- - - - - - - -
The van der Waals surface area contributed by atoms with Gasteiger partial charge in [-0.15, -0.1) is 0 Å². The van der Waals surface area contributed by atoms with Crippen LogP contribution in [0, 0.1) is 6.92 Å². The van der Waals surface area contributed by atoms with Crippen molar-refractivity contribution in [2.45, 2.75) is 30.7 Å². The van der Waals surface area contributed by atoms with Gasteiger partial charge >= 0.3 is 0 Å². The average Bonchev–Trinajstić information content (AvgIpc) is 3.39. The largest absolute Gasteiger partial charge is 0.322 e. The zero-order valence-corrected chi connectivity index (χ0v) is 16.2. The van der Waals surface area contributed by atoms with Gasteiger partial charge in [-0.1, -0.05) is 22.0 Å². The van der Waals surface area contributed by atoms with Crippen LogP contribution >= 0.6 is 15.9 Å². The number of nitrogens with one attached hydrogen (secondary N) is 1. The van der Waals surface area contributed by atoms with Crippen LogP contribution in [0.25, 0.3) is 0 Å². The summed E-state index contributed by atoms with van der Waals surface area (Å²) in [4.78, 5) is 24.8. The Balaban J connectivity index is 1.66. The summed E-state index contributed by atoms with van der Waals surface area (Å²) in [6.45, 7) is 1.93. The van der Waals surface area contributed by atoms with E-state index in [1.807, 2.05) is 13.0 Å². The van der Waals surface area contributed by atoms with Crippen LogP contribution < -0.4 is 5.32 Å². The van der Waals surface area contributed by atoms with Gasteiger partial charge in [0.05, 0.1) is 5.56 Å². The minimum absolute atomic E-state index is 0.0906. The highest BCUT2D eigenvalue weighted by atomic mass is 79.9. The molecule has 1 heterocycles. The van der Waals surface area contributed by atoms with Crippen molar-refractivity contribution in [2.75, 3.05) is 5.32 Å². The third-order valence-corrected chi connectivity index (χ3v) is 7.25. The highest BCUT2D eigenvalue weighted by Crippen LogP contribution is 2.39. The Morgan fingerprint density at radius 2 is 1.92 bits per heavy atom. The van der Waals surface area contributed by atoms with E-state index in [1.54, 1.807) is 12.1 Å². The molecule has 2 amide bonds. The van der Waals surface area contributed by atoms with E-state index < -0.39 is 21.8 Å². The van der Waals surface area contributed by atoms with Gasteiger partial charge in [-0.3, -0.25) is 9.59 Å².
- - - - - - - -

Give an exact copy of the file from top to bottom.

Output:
The van der Waals surface area contributed by atoms with Gasteiger partial charge in [-0.15, -0.1) is 0 Å². The van der Waals surface area contributed by atoms with Crippen LogP contribution in [0, 0.1) is 6.92 Å². The van der Waals surface area contributed by atoms with Crippen molar-refractivity contribution in [2.45, 2.75) is 30.7 Å². The van der Waals surface area contributed by atoms with Gasteiger partial charge >= 0.3 is 0 Å². The average Bonchev–Trinajstić information content (AvgIpc) is 3.39. The largest absolute Gasteiger partial charge is 0.322 e. The zero-order valence-corrected chi connectivity index (χ0v) is 16.2. The van der Waals surface area contributed by atoms with Gasteiger partial charge in [-0.1, -0.05) is 22.0 Å². The van der Waals surface area contributed by atoms with Crippen LogP contribution >= 0.6 is 15.9 Å². The number of nitrogens with one attached hydrogen (secondary N) is 1. The van der Waals surface area contributed by atoms with Crippen LogP contribution in [0.25, 0.3) is 0 Å². The summed E-state index contributed by atoms with van der Waals surface area (Å²) in [4.78, 5) is 24.8. The Balaban J connectivity index is 1.66. The summed E-state index contributed by atoms with van der Waals surface area (Å²) in [6.45, 7) is 1.93. The van der Waals surface area contributed by atoms with E-state index in [1.807, 2.05) is 13.0 Å². The van der Waals surface area contributed by atoms with Crippen LogP contribution < -0.4 is 5.32 Å². The van der Waals surface area contributed by atoms with Gasteiger partial charge in [0.05, 0.1) is 5.56 Å². The minimum absolute atomic E-state index is 0.0906. The highest BCUT2D eigenvalue weighted by atomic mass is 79.9. The molecule has 1 heterocycles. The van der Waals surface area contributed by atoms with Crippen molar-refractivity contribution in [2.75, 3.05) is 5.32 Å². The third-order valence-corrected chi connectivity index (χ3v) is 7.25. The highest BCUT2D eigenvalue weighted by Crippen LogP contribution is 2.39. The Morgan fingerprint density at radius 2 is 1.92 bits per heavy atom. The van der Waals surface area contributed by atoms with E-state index in [1.54, 1.807) is 12.1 Å². The molecule has 2 amide bonds. The van der Waals surface area contributed by atoms with E-state index < -0.39 is 21.8 Å². The van der Waals surface area contributed by atoms with Gasteiger partial charge in [-0.3, -0.25) is 9.59 Å².